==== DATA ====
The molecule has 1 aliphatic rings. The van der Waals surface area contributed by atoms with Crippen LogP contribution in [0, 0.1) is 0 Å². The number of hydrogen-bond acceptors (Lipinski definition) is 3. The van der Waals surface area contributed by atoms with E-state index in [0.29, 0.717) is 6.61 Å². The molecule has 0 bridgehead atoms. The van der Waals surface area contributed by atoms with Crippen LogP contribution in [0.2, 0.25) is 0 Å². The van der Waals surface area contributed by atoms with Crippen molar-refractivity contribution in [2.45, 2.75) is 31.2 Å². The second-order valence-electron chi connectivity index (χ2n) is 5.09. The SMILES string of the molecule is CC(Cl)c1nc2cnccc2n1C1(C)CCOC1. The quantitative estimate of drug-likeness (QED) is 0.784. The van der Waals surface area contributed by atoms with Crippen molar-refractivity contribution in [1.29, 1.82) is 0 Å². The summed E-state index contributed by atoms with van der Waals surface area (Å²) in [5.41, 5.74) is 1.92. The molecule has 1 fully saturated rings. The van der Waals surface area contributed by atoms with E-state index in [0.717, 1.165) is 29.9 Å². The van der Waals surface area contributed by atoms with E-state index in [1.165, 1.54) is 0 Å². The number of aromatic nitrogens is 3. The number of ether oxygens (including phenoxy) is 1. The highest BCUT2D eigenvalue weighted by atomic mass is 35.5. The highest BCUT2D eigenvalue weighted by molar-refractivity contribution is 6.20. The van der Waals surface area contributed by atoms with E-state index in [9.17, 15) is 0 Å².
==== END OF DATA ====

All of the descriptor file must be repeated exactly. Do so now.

The molecule has 1 aliphatic rings. The van der Waals surface area contributed by atoms with Crippen LogP contribution in [0, 0.1) is 0 Å². The number of hydrogen-bond acceptors (Lipinski definition) is 3. The van der Waals surface area contributed by atoms with E-state index in [0.29, 0.717) is 6.61 Å². The molecule has 0 bridgehead atoms. The van der Waals surface area contributed by atoms with Crippen LogP contribution in [0.2, 0.25) is 0 Å². The van der Waals surface area contributed by atoms with Crippen molar-refractivity contribution in [2.45, 2.75) is 31.2 Å². The second-order valence-electron chi connectivity index (χ2n) is 5.09. The SMILES string of the molecule is CC(Cl)c1nc2cnccc2n1C1(C)CCOC1. The quantitative estimate of drug-likeness (QED) is 0.784. The van der Waals surface area contributed by atoms with Crippen molar-refractivity contribution in [1.29, 1.82) is 0 Å². The summed E-state index contributed by atoms with van der Waals surface area (Å²) in [5.41, 5.74) is 1.92. The molecule has 1 fully saturated rings. The van der Waals surface area contributed by atoms with E-state index in [0.717, 1.165) is 29.9 Å². The van der Waals surface area contributed by atoms with E-state index in [1.165, 1.54) is 0 Å². The number of aromatic nitrogens is 3. The number of ether oxygens (including phenoxy) is 1. The highest BCUT2D eigenvalue weighted by atomic mass is 35.5. The highest BCUT2D eigenvalue weighted by molar-refractivity contribution is 6.20. The van der Waals surface area contributed by atoms with E-state index in [9.17, 15) is 0 Å².